With the able assist of Watson, H&R Block is pursuing new and innovative ways to unearth hard-to-discover legalities to surface deductions and credit that otherwise could be missed.
In advance of meeting with an H&R Block tax preparer and Watson, there are a number of things that SMBs should be aware of.
To start, there are some changes to filing deadlines. C-Corp filing dates will be pushed back, while Partnerships', LLCs' and S-Corps' filing deadlines are moving up.
"Small business owners, prepare yourselves for some due date changes this tax season," Richard Lavina, co-founder and CEO of Taxfyle, said. "The due dates for C-Corporations (Form 1120) were pushed back a month from March 15 to April 15. Likewise, the due dates for Partnerships (Form 1120) and S-Corporations (Form 1120-S) were pushed forward from April 15 to March 15.”
Freelancers and small operators who miss their deadlines will be required to request an extension from the IRS and make estimated payments if they expect they owe money. Any money owed to the IRS is still due on tax day even if an extension is granted.
Tax Break Extensions
There are some key deductions and credits for SMBs you should quiz Watson on.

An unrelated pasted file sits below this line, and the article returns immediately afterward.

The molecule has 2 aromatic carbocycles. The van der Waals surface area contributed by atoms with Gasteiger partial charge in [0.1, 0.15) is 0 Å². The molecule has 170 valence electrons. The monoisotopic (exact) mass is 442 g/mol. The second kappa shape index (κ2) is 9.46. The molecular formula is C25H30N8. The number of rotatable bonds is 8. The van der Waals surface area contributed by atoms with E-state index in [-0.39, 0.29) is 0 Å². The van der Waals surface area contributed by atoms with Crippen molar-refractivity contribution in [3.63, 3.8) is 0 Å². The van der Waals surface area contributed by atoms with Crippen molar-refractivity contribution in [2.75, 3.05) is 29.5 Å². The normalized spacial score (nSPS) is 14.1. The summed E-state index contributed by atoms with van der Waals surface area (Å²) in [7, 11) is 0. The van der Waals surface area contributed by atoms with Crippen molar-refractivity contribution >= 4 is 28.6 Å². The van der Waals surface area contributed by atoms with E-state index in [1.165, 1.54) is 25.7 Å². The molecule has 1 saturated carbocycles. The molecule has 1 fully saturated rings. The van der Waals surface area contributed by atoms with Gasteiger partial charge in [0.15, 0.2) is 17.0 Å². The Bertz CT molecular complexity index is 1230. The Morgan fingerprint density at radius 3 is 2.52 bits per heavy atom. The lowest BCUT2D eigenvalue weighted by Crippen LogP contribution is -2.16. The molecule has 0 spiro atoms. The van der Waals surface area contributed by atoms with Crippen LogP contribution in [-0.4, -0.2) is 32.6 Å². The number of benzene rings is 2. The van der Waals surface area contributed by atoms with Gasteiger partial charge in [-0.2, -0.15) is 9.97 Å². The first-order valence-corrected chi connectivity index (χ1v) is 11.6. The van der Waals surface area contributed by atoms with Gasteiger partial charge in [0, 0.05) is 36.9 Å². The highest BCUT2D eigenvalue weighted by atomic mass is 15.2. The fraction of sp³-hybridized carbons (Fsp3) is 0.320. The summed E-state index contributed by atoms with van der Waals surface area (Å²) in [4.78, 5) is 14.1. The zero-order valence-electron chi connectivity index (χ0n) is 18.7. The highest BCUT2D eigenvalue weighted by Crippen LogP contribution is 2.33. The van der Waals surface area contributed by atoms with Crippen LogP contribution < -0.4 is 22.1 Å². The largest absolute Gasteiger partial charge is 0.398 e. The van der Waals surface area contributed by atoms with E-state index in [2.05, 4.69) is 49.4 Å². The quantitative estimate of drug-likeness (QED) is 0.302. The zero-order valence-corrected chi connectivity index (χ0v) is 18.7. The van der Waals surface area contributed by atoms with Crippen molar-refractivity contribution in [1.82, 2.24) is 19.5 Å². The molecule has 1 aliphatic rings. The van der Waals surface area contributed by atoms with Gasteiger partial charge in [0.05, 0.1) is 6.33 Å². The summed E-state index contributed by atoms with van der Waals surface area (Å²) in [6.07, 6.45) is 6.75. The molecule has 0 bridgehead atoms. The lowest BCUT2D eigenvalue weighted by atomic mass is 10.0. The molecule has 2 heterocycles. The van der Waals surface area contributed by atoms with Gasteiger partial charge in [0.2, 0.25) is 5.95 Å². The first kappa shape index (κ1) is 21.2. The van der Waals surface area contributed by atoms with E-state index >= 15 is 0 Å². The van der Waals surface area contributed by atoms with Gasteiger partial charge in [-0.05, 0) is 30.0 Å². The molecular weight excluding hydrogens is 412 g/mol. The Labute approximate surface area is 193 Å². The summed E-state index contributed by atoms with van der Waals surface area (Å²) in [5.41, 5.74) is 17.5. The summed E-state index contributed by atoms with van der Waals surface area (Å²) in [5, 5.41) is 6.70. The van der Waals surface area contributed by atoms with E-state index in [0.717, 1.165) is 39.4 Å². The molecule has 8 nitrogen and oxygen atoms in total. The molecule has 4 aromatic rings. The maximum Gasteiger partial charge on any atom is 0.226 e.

Bonus Depreciation: This is a tax break that allows businesses to deduct 50 percent of the costs for new capital equipment when its’s purchased. This rule will extend through 2019. However, the percentage that can be deducted will decrease each year until bonus depreciation finally ends.
"Bonus depreciation is always a hot button item when it comes up in Congress," Lavina said. "However, this will gradually diminish each year until it expires."
Work Opportunity Tax Credit: This credit incentivizes employers to hire certain long-term unemployed individuals including military veterans. This year it added a 40 percent credit up to the first $6000 in wages for employers who hire workers that have been out of work for at least 27 weeks.
Research and Development Tax Credit: This year there is “a change in the R&D Tax Credit means that businesses that make less than $50 million annually and invest heavily in research can now apply the credit to the Alternative Minimum Tax (AMT) or possibly even to offset payroll taxes,” Lavina said.
Possible Corporate Tax Rate Change
There is a likelihood that the corporate tax rate will decrease with the Trump Administration and the Republican controlled Congress. Currently, the federal corporate tax rate stands at 35 percent, but according to Trump’s campaign promises this could decrease to a rate somewhere between 15 and 25 percent.